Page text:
On the day CAST closed down, they owed Simmons $31,000, or between 25 and 62 percent of the company's debt. They planned to pay down that debt by liquidating equipment they had confiscated from Simmons without his consent. Aside from the money that the board insisted on owing Simmons, they may have destroyed CAST over a total debt as small as $19,000. And I'm told that board members carried insurance to cover such liabilities!

So that disaster is one of the key reasons why the center of NoDa theater activity has shifted to Ford's 3306-C N. Davidson St. address. At least seven different fringe companies performed up in that loft this year, most notably James Cartee's ever-prolific Citizens of the Universe. COTU's 2014 exploits included a delightfully disheveled adaptation of The Big Lebowski, a woozy masked take on The Merry Wives of Windsor, and a trendy Disturbance at Whitechapel that started off at UpStage but had us trekking all over NoDa's Bohemia in search of Jack the Ripper.

NoDa's most encouraging long-term development, in the wake of CAST's demise, may have been the formation of a new League of Independent Theatres. I'd already heard that guerilla groups performing at UpStage tended to leave and share some of their sound and lighting gear at the site, but the new LIT group promised a deeper, more formal alliance reminiscent of the Charlotte's Off-Broadway troika that took shape in 2002, including BareBones Theatre Group, Chickspeare and Off-Tryon Theatre Company among its NoDa notables.

Right off the bat, Intro to LIT accomplished something we never saw with the Charlotte's Off-Broadway alliance. Four different theater groups collaborated on this coming-out sampler back in September, beginning with Plaza-Midwood refugee Stephen Seay Productions and continuing with three newbies, Appalachian Creative Theatre, Quixotic Theatre and TAPROOT. Each member of the collective strutted its stuff, Seay most recently with Hollywood: Abridged, Appalachian with The Santaland Diaries, TAPROOT with It's Christmas, Carol, and Quixotic with T Bone 'n Weasel.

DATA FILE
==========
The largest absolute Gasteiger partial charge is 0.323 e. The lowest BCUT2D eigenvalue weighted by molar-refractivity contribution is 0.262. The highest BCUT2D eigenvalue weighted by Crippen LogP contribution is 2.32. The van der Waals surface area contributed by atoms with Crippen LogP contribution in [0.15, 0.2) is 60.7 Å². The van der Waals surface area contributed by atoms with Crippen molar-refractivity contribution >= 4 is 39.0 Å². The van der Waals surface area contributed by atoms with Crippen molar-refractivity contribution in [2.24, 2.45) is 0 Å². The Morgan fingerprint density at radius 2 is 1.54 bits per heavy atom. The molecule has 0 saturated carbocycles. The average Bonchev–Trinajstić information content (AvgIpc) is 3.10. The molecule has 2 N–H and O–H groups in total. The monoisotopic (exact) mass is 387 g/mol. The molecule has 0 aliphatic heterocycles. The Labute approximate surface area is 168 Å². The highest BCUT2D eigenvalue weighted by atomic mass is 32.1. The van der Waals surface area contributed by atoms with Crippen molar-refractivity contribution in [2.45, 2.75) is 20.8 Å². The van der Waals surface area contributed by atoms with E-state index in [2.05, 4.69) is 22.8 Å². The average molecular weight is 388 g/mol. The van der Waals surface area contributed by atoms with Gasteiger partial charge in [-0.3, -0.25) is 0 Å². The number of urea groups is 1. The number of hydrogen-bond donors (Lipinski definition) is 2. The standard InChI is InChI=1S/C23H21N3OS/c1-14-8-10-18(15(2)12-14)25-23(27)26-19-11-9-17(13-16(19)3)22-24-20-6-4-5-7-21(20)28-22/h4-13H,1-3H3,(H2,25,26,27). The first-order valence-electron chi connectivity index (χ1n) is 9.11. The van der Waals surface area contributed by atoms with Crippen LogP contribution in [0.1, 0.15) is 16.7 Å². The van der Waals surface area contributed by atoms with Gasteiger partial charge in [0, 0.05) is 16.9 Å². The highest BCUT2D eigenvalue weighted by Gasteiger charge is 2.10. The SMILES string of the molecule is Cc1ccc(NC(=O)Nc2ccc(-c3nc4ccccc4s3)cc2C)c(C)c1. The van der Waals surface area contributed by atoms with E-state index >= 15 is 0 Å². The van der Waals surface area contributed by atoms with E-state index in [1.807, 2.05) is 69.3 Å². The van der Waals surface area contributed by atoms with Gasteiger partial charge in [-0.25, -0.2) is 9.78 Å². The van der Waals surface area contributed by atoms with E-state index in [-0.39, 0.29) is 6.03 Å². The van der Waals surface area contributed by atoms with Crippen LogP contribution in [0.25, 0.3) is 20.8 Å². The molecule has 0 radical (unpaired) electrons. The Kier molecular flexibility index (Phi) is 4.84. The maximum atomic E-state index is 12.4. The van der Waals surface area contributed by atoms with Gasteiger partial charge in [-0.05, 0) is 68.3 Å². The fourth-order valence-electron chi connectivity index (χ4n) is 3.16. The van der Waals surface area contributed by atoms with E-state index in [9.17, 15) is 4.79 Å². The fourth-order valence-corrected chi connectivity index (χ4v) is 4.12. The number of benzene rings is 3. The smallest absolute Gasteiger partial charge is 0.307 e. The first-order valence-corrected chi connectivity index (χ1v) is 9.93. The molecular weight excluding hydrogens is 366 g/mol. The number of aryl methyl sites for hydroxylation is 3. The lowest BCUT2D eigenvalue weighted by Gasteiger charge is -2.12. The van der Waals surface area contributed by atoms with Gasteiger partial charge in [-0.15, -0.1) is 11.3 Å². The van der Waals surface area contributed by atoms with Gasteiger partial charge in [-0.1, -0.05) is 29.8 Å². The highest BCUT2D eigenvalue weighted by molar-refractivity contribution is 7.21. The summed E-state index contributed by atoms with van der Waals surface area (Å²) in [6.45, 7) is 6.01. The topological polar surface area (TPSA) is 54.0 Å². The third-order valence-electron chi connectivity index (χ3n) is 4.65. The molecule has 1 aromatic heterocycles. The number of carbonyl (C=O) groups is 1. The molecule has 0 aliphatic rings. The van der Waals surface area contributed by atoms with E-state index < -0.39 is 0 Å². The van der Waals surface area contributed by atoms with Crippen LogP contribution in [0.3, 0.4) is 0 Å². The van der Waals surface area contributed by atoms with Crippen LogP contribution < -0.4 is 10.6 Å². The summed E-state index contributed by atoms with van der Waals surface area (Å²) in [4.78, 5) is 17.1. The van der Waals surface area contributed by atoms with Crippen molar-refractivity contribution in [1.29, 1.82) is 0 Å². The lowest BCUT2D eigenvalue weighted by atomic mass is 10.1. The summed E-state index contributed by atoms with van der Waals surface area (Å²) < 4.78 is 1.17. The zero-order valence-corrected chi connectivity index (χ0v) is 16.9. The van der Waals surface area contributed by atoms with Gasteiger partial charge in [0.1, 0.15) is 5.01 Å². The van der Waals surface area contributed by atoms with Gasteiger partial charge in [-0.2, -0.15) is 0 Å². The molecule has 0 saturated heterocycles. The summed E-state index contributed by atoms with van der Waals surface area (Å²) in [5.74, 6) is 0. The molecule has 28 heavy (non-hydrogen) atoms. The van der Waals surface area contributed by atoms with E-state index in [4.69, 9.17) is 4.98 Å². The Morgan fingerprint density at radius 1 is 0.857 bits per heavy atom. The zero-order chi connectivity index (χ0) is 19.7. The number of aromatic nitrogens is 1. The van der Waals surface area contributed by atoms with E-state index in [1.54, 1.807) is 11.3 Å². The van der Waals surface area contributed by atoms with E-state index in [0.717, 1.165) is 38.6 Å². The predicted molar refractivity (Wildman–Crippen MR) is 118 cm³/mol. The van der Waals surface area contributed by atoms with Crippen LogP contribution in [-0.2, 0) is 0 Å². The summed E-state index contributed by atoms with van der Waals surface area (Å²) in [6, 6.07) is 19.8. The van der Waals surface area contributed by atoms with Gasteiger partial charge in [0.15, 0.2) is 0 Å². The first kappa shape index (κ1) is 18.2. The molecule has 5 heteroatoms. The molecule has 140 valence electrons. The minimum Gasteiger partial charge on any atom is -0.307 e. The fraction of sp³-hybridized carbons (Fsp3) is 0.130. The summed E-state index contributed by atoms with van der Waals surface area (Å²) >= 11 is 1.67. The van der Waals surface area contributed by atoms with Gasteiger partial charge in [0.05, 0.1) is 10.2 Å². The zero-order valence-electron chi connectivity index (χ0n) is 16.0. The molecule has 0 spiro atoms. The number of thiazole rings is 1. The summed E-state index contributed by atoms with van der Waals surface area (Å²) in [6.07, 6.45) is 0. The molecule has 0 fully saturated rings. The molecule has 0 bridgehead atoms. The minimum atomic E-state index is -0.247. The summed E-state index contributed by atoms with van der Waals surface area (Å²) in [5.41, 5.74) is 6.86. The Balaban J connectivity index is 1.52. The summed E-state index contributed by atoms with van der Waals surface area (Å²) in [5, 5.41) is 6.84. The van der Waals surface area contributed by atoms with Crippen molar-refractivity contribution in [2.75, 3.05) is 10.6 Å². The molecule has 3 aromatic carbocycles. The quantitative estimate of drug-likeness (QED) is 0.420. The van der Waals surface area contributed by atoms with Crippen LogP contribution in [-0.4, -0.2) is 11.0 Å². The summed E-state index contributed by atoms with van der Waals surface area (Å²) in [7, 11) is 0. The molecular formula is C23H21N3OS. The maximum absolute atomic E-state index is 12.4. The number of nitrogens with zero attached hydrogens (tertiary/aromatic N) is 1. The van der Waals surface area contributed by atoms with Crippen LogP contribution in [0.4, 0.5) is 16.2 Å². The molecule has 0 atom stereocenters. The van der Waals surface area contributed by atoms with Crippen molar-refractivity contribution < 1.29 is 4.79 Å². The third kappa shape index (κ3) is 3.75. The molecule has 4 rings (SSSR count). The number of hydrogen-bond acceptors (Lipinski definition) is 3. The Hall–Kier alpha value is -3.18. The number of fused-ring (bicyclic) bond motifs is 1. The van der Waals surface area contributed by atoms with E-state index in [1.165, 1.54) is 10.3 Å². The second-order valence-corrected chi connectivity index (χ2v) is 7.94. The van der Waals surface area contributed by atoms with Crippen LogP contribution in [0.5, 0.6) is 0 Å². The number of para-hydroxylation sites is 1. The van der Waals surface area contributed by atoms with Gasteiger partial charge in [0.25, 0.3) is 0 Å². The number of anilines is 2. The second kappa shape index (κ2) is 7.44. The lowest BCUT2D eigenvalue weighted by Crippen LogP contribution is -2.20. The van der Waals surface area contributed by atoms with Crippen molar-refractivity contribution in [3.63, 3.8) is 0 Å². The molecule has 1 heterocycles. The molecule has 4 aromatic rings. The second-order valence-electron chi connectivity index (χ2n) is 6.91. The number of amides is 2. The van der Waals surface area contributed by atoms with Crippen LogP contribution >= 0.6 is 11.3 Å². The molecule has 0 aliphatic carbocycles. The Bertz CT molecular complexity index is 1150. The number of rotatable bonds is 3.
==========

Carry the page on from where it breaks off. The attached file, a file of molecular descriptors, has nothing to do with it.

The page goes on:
Aside from CP and Actor's Theatre, our surviving mainstream mainstays had solid years. Theatre Charlotte continues to overachieve as a community theater, scoring most triumphantly with Driving Miss Daisy, To Kill a Mockingbird, and a tribal revival of Hair. Children's Theatre of Charlotte was absolutely exemplary, with two smashing world premieres this season, a fresh musical version of 101 Dalmatians and The Story of the Little Gentleman. Nor was there much amiss with the two jolly musicals that capped their 2013-14 season, Petite Rouge: A Cajun Red Riding Hood and The Reluctant Dragon.

So how much do I need to revise, correct or amend my Best of Charlotte pronouncements from October? Not so very much. Actor's Theatre rates a comedy nod for Vanya & Sonia that places them in the company of the resurgent Queen City Theatre Company's The Performers and CP Summer's Over the River and Through the Woods. And notwithstanding my grief for CAST, Actor's Theatre's Other Desert Cities reached the same lofty plateau as Sizwe Bansi Is Dead. Among musicals, Passing Strange and The Reluctant Dragon remain my top picks.

How about some acting accolades? Among the guys, I'd say it's a three-way race between Hank West (The Performers and The Little Gentleman), Mark Sutton (Petite Rouge and Reluctant Dragon), and Grant Watkins (Reasons to Be Pretty and Great American Trailer Park). Tops among the dames are Cassandra Howley Wood (Petite Rouge and Trailer Park), Caroline Renfro (The Last Days of Judas Iscariot and Rapture, Blister, Burn), and Brianna Smith (Dream a Little Dream and Trailer Park).

Peeping into the Theaterperson of the Year envelope as the drumroll crescendos, I'd say Sutton and Renfro have the inside track for the crashing cymbals.